Now here is the crossroad… and I appreciate Scot view… yet even saying this it is with a bit of reservation as I think all (to, with, and as) dip in and out of this stream… yet I do agree that these are the ones that “attract most of the attention”, and truthfully the ones the rest of us are working on and with also. Scot tells us:

“That is, they embrace the idea that we cannot know absolute truth, or, at least, that we cannot know truth absolutely. They speak of the end of metanarratives and the importance of social location in shaping one's view of truth. They frequently express nervousness about propositional truth.”

The issue though as this is still not entirely cut and dry… I have found reaching out to postmoderns that often they are on a "search for knowledge" or that ambiguous "something", and claim to be atheist… recently I was able to show a person that they really are not an atheist, but rather an agnostic. This was done by two simple geometry shapes… … (A rectangle with a circle in it the rectangle represents all knowable knowledge, the circle is all the knowledge a person knows... one then just asks, "Can a "god" exist outside of your knowledge?" Of course the answer is "Yes". I have done this numerous times and each time the athiest admits they are agnostic.)

As we talked more they mentioned that atheism is a choice… which I agreed… and asked what they did believe… they said they believed in science. They believed in objective truth… I pointed out that there is no true objective truth as it is all relative to our limited understanding of knowledge we have… and it must pass through the filter of our mind which makes is subjective. They responded realizing that I was point to relativism… which is really all the truth we can have without Jesus... As we talked further I pointed that most “true science” is not true, but theory… and then turned to quantum physics and multi-dimensionalism… they just asked “Why do you work here?”

I said because I did not finish college… You see this person had a world view that needed to be deconstructed and then rebuilt. I then focused on what true science is… that is seeking to understand something greater than ourselves… I talked about gravity and how it is greater than us as a force as it’s effect is that we do not fly off the earth or apples don’t fall off the tree and up into the sky… yet gravity is not universal as we also have zero gravity in space… In the seeking of something greater than ourselves we must take a leap of faith to believe in God… and then trust that He is the source of all Truth and Knowledge… in that way we have a foundation to look at the wonders of science and appreciate them.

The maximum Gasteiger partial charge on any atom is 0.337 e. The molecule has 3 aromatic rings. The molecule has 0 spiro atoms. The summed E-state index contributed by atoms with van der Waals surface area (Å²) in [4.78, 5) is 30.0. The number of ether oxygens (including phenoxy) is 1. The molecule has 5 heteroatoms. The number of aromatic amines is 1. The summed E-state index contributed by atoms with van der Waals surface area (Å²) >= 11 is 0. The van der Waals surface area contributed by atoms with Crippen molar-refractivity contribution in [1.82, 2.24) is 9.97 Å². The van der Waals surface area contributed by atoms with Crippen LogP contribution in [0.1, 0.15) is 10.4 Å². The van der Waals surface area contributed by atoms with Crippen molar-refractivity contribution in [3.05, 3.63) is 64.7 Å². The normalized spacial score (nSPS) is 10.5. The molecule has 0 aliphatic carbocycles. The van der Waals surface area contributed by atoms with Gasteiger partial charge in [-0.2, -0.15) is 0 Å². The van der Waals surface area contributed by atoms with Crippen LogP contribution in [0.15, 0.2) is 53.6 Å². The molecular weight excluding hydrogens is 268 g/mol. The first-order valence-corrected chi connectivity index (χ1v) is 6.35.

I know many of you shudder that I “used” relativity as a way for someone to find Jesus… but in the end, this person responded more than if I dogmatically told them she was wrong and going to hell and needed Jesus. These are the “tools” that we dip from in order to speak to the postmodern mind. As I have stated many times, the postmodern does not think like a modern. So in a matter of ten minutes this person stopped being a atheist who trusts only in science and one that is agnostic who is seeking to understand things bigger than themselves… to me this was definitely Spirit lead.

Yet, to fall into the trap that there is NO absolute truth is a lie… The issue some have with me is that I say Truth does not need the qualifier of “absolute” to be truth… it is truth or it is a lie… pretty simple. It is in the discerning of which “truth” a person lives their life by… as the example I just gave.

With Scot I do agree and warn those who fail to see the lie in which postmodernism is… though the tools are useful we must as not fall into the trap of the world view it espouses any more than the Christian should with the modern world view or a “politicalized “Christian” view.

This post went way too long so I will split it into a three part series…